Is there anything you miss about living in a more urban area?

I do miss some of the fun new businesses that always were popping up in the city, here they are oldies but goodies. Honestly, really great restaurants are probably the thing I miss the most. Or a bit of shopping. :)


Would you ever consider moving back to a city? 

No! I really could not ever see that any more. I go to cities now and I appreciate them but I feel so out of my skin now. 


What advice do you have for people who want to leave the city but don’t know how to start planning their exit strategy?

Know what you are getting into, we rushed it a bit since we like to take risks and found ourselves being duped quite a few times on things. Like when our home was completely flooded and we woke up to our goats in neck high water, looking into the “flood zone” would have been handy. We did some research but I would suggest having a 50% plan on knowing your must have necessities, like great internet, schools, shopping, amenities, and then the rest of my advice is to just let it unfold organically. I live by this 50/50 rule, which in my opinion keeps things lively. 


Did you have any experience raising animals or growing food prior to moving here?

HA, no, none except having dogs and cats. 


What advice would you give to someone interested in growing their own food?

Learn what grows well, lean on your neighbors to help you understand the cycles, and the soil. We are lucky here since the Skagit Valley is known for it’s great growing ability. We will be expanding our garden next year, and expanded our dahlias this past year to includes 60 plants which yielded a huge amount of flowers. We still have so much to learn. 


Do you notice a trend of people wanting to leave city life behind? If yes, why do you think that is?

Yes! Everyone always tells me I’m living their dream. I can’t help but thing the pendulum needs to swing back a bit the other way, to simple and less noisy living. I was always so frenetic in the city, even though it wasn’t a chaotic life, it just felt like it would never be quiet enough. And even here, there is noise, cars driving by, gunshots during the duck/goose season, but it’s “quiet” and I can feel the stillness. I think people crave that, they don’t know how to get that and moving out of the intense energy to a smaller place provides so many opportunities to get back in touch with life and the cycles of nature. I honestly had forgotten what it felt like to see the stars.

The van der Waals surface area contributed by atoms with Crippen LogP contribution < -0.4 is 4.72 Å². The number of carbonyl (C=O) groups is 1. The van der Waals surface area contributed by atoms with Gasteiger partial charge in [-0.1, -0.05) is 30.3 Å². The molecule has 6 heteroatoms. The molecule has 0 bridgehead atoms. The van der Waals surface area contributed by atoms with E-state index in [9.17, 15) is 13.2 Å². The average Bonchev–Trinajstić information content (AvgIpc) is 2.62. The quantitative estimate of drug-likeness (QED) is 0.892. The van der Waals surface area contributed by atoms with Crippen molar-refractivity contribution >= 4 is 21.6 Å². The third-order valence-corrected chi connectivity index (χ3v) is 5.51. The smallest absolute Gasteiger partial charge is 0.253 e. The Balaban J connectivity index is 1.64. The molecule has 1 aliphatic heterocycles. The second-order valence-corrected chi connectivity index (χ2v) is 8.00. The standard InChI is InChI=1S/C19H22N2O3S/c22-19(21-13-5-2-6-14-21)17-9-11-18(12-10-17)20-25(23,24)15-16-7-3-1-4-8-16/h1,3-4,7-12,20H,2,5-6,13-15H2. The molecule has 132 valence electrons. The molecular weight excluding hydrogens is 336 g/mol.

What are some common misperceptions about life in the country? What do you want people to know/understand about life in small communities? 

People aren’t slow in the country, they just live by a different set of ideas. There’s a live and let live sort of mentality that I think creates the ease. It took us a long time to break into the community since we are “newbies” to the area, but the people we do know are educated, interested, and take you under their wing. They are quick to give advice, assistance, and show you new traditions. I think it’s important to know, or understand, that the life you created before moving to the country won’t matter, your net worth, your name, reputation, etc. It’s not relevant to rural living. We know people who are COO’s of major corporations in Seattle but you would never know it when you first meet them, they are just your neighbor. 

What are your future plans/goals for the coming year? 


I’d like to build out the structures a bit more, grow more food and adopt a few more animals. We are a bit of a sanctuary here, we foster animals for the local rescue, and adopt animals that are in need of a forever home. It’s my main goal for these 13 acres, this is our idea of country living, to have space to create cycles of life that teach us things we can’t learn in books, offices, or online. 






Where did the initial idea come from for The Kinship Creative? 

I had worked for a franchisor back around 2006, and my main responsibility at first was as a Field Rep for stores, the goal was to support them with numbers and marketing, but I found that they needed so much more than that. They always craved hearing how other stores were doing, what we were doing in the office, bloopers or successes and they were just looking for camaraderie. So when I set off on my own, I took that lesson and turned my experience into my business model. We are a built in team that can be trusted to be a mentor, understand complex issues in the business and be completely confidential. It’s great because we can share our own experiences that we have inside our own team, our retail proof of concept and of course our other clients. 

What is the significance of the name?